April 5, 2017

Nice paraphrase.

I like the way Instapundit paraphrased something I wrote yesterday. Really kicked it up a notch.

Kicked it up a notch. I believe in taking out clichés like that. Didn't like that I'd written "turns on a dime" in that post Instapundit paraphrases. I need to preparaphrase. I need to ask myself: What if Instapundit were lifting this and paraphrasing? Do that yourself. Be funnier, pithier, crueler. And replace all the damned clichés.

And let me take one more opportunity to reprint what George Orwell said about dying metaphors:
Dying metaphors. A newly invented metaphor assists thought by evoking a visual image, while on the other hand a metaphor which is technically "dead" (e.g. iron resolution) has in effect reverted to being an ordinary word and can generally be used without loss of vividness. But in between these two classes there is a huge dump of worn-out metaphors which have lost all evocative power and are merely used because they save people the trouble of inventing phrases for themselves. Examples are: Ring the changes on, take up the cudgel for, toe the line, ride roughshod over, stand shoulder to shoulder with, play into the hands of, no axe to grind, grist to the mill, fishing in troubled waters, on the order of the day, Achilles' heel, swan song, hotbed. Many of these are used without knowledge of their meaning (what is a "rift," for instance?), and incompatible metaphors are frequently mixed, a sure sign that the writer is not interested in what he is saying.
Yes, what is "kick it up a notch" even about? What's getting kicked? And what is the notch? I tend to picture a volume control knob on an amplifier — as in turn it up to 11 —  but volume control knobs don't have notches and you wouldn't kick them. I can picture beating the amplifier with one's guitar...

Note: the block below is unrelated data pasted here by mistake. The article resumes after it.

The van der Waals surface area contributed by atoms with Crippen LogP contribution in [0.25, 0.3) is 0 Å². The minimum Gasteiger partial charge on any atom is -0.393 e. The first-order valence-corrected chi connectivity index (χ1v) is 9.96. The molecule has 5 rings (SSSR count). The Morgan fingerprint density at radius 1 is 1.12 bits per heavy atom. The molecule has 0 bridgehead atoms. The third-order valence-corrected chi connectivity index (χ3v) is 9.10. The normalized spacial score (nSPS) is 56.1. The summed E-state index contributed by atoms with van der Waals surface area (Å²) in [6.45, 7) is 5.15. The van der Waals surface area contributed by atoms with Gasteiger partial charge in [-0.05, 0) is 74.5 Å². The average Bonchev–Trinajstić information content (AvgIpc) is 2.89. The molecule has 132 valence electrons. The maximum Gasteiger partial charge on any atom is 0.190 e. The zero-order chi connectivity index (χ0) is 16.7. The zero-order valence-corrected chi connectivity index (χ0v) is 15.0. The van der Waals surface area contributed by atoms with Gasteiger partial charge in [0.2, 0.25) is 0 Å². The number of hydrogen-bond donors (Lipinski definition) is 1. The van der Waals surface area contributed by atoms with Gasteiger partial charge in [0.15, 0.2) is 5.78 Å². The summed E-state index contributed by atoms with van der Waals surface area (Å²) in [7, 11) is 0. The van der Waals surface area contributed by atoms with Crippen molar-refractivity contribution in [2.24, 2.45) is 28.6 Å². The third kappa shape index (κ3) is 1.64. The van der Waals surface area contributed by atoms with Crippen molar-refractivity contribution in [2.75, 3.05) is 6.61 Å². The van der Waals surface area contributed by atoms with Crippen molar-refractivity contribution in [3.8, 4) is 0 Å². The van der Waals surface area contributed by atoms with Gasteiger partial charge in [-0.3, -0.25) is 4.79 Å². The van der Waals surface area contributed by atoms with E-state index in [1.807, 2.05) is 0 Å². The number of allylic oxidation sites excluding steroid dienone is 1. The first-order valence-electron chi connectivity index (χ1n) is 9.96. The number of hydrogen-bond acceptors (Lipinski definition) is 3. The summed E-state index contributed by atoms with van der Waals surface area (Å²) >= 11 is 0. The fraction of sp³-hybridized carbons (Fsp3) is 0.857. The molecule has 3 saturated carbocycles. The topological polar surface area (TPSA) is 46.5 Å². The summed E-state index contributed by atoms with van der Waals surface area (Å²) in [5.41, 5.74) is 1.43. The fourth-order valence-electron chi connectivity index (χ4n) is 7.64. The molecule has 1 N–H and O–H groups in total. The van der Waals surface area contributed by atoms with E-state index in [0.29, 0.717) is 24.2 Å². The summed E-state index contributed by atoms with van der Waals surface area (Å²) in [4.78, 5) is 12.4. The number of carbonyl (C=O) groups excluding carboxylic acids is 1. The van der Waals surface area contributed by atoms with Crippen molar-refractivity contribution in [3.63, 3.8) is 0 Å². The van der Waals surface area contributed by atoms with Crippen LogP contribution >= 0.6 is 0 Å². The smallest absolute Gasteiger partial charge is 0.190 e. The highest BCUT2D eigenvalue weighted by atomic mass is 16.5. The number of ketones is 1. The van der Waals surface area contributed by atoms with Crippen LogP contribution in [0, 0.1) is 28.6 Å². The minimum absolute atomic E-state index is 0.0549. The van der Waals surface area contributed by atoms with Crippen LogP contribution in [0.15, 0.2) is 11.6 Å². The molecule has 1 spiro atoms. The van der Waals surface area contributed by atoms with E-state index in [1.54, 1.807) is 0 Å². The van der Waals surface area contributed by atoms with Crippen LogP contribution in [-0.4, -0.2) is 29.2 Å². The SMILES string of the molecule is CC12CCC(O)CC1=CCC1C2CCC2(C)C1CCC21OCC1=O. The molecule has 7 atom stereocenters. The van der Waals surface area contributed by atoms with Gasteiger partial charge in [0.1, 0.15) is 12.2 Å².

... but kicking, not so much. Especially kicking the volume control, which, again, has no notches.

So... help me out on this subject of what "kicking it up a notch" even means. "Turning on a dime" —  I know what that is. It's an exaggeration of the tightness of a vehicle's turning circle that takes advantage of our familiarity with dimes — circles of a particular and very small size.

Or do you think kids used to put dimes down in the street and ride their bikes and see if they could turn on them?

84 comments:

David Begley said...

"Turning on a dime" and "kicking it up a notch" are hardly cliches because they are so rarely used.

caplight45 said...

I first became aware of the "kick it up a notch" expression when I would watch Emeril LaGasse's cooking show on Food Network years ago. Urban Dictionary says it means "to make things more intense, exciting, or interesting."

Carter Wood said...

It means to strive harder to win the presidential vote in the first precinct in New Hampshire.

Robert Cook said...

"I first became aware of the 'kick it up a notch' expression when I would watch Emeril LaGasse's cooking show on Food Network years ago."

Yes, I think LaGasse used the term when he put more hot sauce into his food to make it spicier. I'm sure he was the one to first use the term and make it a recognizable phrase in our culture.

Ann Althouse said...

"I first became aware of the "kick it up a notch" expression when I would watch Emeril LaGasse's cooking show on Food Network years ago. Urban Dictionary says it means "to make things more intense, exciting, or interesting.""

I Googled a lot trying to find a meaning for the phrase, and it really came across that many people associate the phrase with Emeril. He didn't invent it though. He's relying on an old phrase. Obviously, there are no notches in the process he's talking about and he's not using his feet. So the image is something else. What is the concrete image that sort of there but no longer understood (which is what makes it a dying metaphor)?

Ann Althouse said...

""Turning on a dime" and "kicking it up a notch" are hardly cliches because they are so rarely used."

Whether you like my usage of the word "cliché" here or not, it is the dying metaphor problem Orwell was talking about. It's a phrase that comes to mind because it's been used a lot. Whether it's been used much recently is an indicator of the age of the mind where it came up.